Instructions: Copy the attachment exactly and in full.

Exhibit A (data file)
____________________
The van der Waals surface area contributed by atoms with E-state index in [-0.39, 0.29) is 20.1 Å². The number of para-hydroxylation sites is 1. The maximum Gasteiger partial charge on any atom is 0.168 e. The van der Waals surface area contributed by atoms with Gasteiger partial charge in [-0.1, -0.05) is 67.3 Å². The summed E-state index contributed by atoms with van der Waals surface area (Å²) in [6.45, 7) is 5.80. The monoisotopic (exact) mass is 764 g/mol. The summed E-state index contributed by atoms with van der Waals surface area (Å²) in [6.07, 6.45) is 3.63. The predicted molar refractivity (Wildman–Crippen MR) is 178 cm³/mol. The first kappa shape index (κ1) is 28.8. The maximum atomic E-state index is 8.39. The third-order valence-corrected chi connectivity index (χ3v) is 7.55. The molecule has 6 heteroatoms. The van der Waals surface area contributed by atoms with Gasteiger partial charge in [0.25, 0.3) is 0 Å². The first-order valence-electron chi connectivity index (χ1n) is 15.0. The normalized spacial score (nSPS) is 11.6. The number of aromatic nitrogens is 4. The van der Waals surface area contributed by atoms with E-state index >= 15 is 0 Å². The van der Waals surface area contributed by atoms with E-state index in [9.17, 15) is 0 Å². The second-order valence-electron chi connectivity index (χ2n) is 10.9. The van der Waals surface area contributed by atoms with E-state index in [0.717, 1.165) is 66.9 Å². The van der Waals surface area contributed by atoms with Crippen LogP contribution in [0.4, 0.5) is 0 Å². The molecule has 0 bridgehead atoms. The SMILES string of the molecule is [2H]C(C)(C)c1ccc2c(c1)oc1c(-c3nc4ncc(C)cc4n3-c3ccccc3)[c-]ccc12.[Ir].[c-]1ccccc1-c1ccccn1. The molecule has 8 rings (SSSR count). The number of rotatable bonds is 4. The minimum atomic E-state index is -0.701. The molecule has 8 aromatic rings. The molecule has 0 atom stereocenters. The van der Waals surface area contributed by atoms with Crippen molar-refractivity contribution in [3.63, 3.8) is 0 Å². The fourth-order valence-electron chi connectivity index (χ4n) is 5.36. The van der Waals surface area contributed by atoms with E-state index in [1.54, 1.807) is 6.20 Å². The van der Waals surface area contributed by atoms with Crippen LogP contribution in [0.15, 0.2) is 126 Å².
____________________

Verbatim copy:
The van der Waals surface area contributed by atoms with E-state index in [-0.39, 0.29) is 20.1 Å². The number of para-hydroxylation sites is 1. The maximum Gasteiger partial charge on any atom is 0.168 e. The van der Waals surface area contributed by atoms with Gasteiger partial charge in [-0.1, -0.05) is 67.3 Å². The summed E-state index contributed by atoms with van der Waals surface area (Å²) in [6.45, 7) is 5.80. The monoisotopic (exact) mass is 764 g/mol. The summed E-state index contributed by atoms with van der Waals surface area (Å²) in [6.07, 6.45) is 3.63. The predicted molar refractivity (Wildman–Crippen MR) is 178 cm³/mol. The first kappa shape index (κ1) is 28.8. The maximum atomic E-state index is 8.39. The third-order valence-corrected chi connectivity index (χ3v) is 7.55. The molecule has 6 heteroatoms. The van der Waals surface area contributed by atoms with Gasteiger partial charge in [0.25, 0.3) is 0 Å². The first-order valence-electron chi connectivity index (χ1n) is 15.0. The normalized spacial score (nSPS) is 11.6. The number of aromatic nitrogens is 4. The van der Waals surface area contributed by atoms with E-state index >= 15 is 0 Å². The van der Waals surface area contributed by atoms with E-state index in [9.17, 15) is 0 Å². The second-order valence-electron chi connectivity index (χ2n) is 10.9. The van der Waals surface area contributed by atoms with E-state index in [0.717, 1.165) is 66.9 Å². The van der Waals surface area contributed by atoms with Crippen LogP contribution in [0.4, 0.5) is 0 Å². The molecule has 0 bridgehead atoms. The SMILES string of the molecule is [2H]C(C)(C)c1ccc2c(c1)oc1c(-c3nc4ncc(C)cc4n3-c3ccccc3)[c-]ccc12.[Ir].[c-]1ccccc1-c1ccccn1. The molecule has 8 rings (SSSR count). The number of rotatable bonds is 4. The minimum atomic E-state index is -0.701. The molecule has 8 aromatic rings. The molecule has 0 atom stereocenters. The van der Waals surface area contributed by atoms with Crippen molar-refractivity contribution in [3.63, 3.8) is 0 Å². The fourth-order valence-electron chi connectivity index (χ4n) is 5.36. The van der Waals surface area contributed by atoms with E-state index in [1.54, 1.807) is 6.20 Å². The van der Waals surface area contributed by atoms with Crippen LogP contribution in [0.15, 0.2) is 126 Å².